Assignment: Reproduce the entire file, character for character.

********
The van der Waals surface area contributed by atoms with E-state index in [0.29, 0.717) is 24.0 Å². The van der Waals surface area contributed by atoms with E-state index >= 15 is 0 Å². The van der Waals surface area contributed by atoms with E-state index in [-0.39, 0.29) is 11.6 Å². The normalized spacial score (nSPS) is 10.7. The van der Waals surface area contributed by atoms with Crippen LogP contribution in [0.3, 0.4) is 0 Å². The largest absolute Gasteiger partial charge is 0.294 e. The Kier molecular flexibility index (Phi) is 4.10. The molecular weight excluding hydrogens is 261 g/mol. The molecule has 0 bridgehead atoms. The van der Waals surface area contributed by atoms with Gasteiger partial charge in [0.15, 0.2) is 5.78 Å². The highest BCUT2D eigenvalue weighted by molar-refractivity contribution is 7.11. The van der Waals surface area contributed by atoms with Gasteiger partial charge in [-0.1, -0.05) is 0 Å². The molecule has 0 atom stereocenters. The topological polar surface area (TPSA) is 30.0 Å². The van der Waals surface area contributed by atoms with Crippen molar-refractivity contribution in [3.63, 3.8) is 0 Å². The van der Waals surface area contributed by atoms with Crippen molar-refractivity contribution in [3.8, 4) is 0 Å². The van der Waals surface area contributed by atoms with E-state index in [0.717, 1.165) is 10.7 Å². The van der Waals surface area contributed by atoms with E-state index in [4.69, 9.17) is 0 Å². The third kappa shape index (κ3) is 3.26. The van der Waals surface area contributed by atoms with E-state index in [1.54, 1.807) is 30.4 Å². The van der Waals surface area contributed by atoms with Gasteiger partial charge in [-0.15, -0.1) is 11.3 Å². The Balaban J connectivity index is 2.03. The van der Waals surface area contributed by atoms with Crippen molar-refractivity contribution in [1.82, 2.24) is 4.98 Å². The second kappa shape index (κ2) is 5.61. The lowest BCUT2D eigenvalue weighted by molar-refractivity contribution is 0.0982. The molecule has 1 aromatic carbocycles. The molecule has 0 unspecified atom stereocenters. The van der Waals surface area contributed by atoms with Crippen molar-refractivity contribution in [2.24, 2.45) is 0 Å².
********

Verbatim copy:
The van der Waals surface area contributed by atoms with E-state index in [0.29, 0.717) is 24.0 Å². The van der Waals surface area contributed by atoms with E-state index >= 15 is 0 Å². The van der Waals surface area contributed by atoms with E-state index in [-0.39, 0.29) is 11.6 Å². The normalized spacial score (nSPS) is 10.7. The van der Waals surface area contributed by atoms with Crippen LogP contribution in [0.3, 0.4) is 0 Å². The largest absolute Gasteiger partial charge is 0.294 e. The Kier molecular flexibility index (Phi) is 4.10. The molecular weight excluding hydrogens is 261 g/mol. The molecule has 0 bridgehead atoms. The van der Waals surface area contributed by atoms with Gasteiger partial charge in [0.15, 0.2) is 5.78 Å². The highest BCUT2D eigenvalue weighted by molar-refractivity contribution is 7.11. The van der Waals surface area contributed by atoms with Gasteiger partial charge in [-0.1, -0.05) is 0 Å². The molecule has 0 atom stereocenters. The topological polar surface area (TPSA) is 30.0 Å². The van der Waals surface area contributed by atoms with Crippen molar-refractivity contribution in [3.63, 3.8) is 0 Å². The van der Waals surface area contributed by atoms with Crippen molar-refractivity contribution in [3.8, 4) is 0 Å². The van der Waals surface area contributed by atoms with E-state index in [0.717, 1.165) is 10.7 Å². The van der Waals surface area contributed by atoms with E-state index in [4.69, 9.17) is 0 Å². The third kappa shape index (κ3) is 3.26. The van der Waals surface area contributed by atoms with E-state index in [1.54, 1.807) is 30.4 Å². The van der Waals surface area contributed by atoms with Gasteiger partial charge in [-0.15, -0.1) is 11.3 Å². The Balaban J connectivity index is 2.03. The van der Waals surface area contributed by atoms with Crippen molar-refractivity contribution in [1.82, 2.24) is 4.98 Å². The second kappa shape index (κ2) is 5.61. The lowest BCUT2D eigenvalue weighted by molar-refractivity contribution is 0.0982. The molecule has 1 aromatic carbocycles. The molecule has 0 unspecified atom stereocenters. The van der Waals surface area contributed by atoms with Crippen molar-refractivity contribution in [2.24, 2.45) is 0 Å².